Possibly incorrect gr_msg_queue.delete_head_nowait() implementation

According to the documentation comments,
gr_msg_queue::delete_head_nowait()
should return 0 if no message is available. The current implementation,
however, results in a core dump.

For example, when executed in a script, the eleven lines:

#/usr/bin/env python
from gnuradio import gr
q = gr.msg_queue(1)
msg1_in = gr.message_from_string(‘msg1 payload’)
q.insert_tail(msg1_in)
msg1_out = q.delete_head_nowait()
print ‘msg1_out object: %s’ % str(msg1_out)
print ‘msg1_out value: %s’ % msg1_out.to_string()
msg2_out = q.delete_head_nowait()
print ‘msg2_out object: %s’ % str(msg2_out)
print ‘msg2_out value: %s’ % msg2_out.to_string()

generate the output:

msg1_out object: <gnuradio.gr.gnuradio_core_runtime.gr_message_sptr;
proxy
of <Swig Object of type ‘gr_message_sptr *’ at 0x16529c0> >
msg1_out value: msg1 payload
msg2_out object: <gnuradio.gr.gnuradio_core_runtime.gr_message_sptr;
proxy
of <Swig Object of type ‘gr_message_sptr ’ at 0x16529f0> >
python: /usr/include/boost/smart_ptr/shared_ptr.hpp:418: T

boost::shared_ptr< >::operator->() const [with
T =
gr_message]: Assertion `px != 0’ failed.
Aborted (core dumped)

All of the other gr.msg_queue swig’d functions also cause a core dump.

The definition of gr_msg_queue:delete_head_nowait() includes the block:

if ((m = d_head) == 0){
//return 0;
return gr_message_sptr();
}

I believe the correct implementation should the ‘return 0’ line
uncommented
and the ‘return gr_message_sprt()’ removed.

This should have been obvious to me earlier. The problem is that 0 is
being return and the assertion that ‘px != 0’ (correctly) fails. Perhaps
the use of gr.msg_queue.delete_head_nowait() should be deprecated and
the
equivalent behavior achieved by checking if gr.msg_queue.count() == 0
prior
to calling gr.msg_queue.delete_head().

On Thu, Oct 3, 2013 at 3:33 PM, Isdren Gineer <

Of course, if 0 is returned, msg2_out would not be an message instance,
but
it would be possible to check if msg2_out == 0 before trying to call any
instance methods.

On Thu, Oct 3, 2013 at 3:27 PM, Isdren Gineer <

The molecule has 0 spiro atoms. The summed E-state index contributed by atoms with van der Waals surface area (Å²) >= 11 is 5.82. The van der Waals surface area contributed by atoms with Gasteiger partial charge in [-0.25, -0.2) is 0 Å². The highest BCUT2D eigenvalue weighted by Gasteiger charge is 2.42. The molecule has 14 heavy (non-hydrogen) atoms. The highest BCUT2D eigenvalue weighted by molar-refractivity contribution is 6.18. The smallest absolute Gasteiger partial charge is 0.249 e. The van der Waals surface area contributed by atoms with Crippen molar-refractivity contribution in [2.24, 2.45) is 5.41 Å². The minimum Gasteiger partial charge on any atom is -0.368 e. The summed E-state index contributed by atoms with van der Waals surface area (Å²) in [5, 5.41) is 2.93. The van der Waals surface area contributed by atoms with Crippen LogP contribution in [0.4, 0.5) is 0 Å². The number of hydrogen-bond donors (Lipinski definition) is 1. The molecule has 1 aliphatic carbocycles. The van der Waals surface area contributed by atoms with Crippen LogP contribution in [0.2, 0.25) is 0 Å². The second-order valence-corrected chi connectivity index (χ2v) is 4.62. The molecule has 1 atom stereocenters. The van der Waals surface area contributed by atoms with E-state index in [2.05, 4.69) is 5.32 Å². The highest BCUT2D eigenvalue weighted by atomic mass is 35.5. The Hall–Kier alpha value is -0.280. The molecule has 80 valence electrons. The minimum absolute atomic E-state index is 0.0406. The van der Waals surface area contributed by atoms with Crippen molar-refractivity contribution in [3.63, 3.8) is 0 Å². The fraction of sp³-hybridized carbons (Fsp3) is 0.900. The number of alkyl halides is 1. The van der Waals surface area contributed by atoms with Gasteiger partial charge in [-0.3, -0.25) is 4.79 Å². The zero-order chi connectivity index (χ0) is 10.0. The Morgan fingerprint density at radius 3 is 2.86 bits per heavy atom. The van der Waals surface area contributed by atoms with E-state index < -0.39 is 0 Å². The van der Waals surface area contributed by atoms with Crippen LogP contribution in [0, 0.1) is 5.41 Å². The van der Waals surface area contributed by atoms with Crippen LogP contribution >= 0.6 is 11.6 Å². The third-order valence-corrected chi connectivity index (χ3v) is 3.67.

Hi Isdren,

I believe the correct implementation should the ‘return 0’ line uncommented and
the ‘return gr_message_sprt()’ removed.

That would not compile, since you can’t convert int to
boost::shared_ptr.
What you see in your python output are really only the swig wrappers of
these shared pointers including their memory address, not the address
they points at.
So yes, if you use a _nowait() method, you usually have to check its
output; that’s the price you pay for not waiting as long as it takes to
produce your return value.

As far as I know, there is no way to check the address that a shared_ptr
points add from within python; I’m not quite sure there is an easy way
to fix this. Swig just doesn’t work like that, and extending
boost::shared_ptr doesn’t sound very sensible.
I guess a logical way would be to have a c++ implementation of the
equality comparison operator that takes two
boost::shared_ptrgr::message . That would make it possible to check
wether a sptr actually points to an object or is a nullpointer from
python. However, that’d be a really “ugly” thing from a syntax point of
view:

p2 = q.delete_head_nowait()
p_ref = gr.message_sptr()
if not gr.message.sptr_equals(p2,p_ref):
print p2.to_string()

You further wrote:

This should have been obvious to me earlier. The problem is that 0
is being return and the assertion that ‘px != 0’ (correctly) fails.
Perhaps the use of gr.msg_queue.delete_head_nowait() should be
deprecated and the equivalent behavior achieved by checking if
gr.msg_queue.count() == 0 prior to calling gr.msg_queue.delete_head().

I strongly disagree - the delete_nowait_method has it’s uses and is part
of the standard scheduler; it’s generally a good idea to have a
non-blocking pop for a mutexed queue, otherwise it can be really hard to
avoid deadlock conditions.
Since your “if gr.msg_queue.count() == 0: p2
=gr.msg_queue.delete_head()” is not atomic, it would not even fix the
issue - someone else might still be stealing your last queue element
between your check and your delete_head().

Greetings,
Marcus

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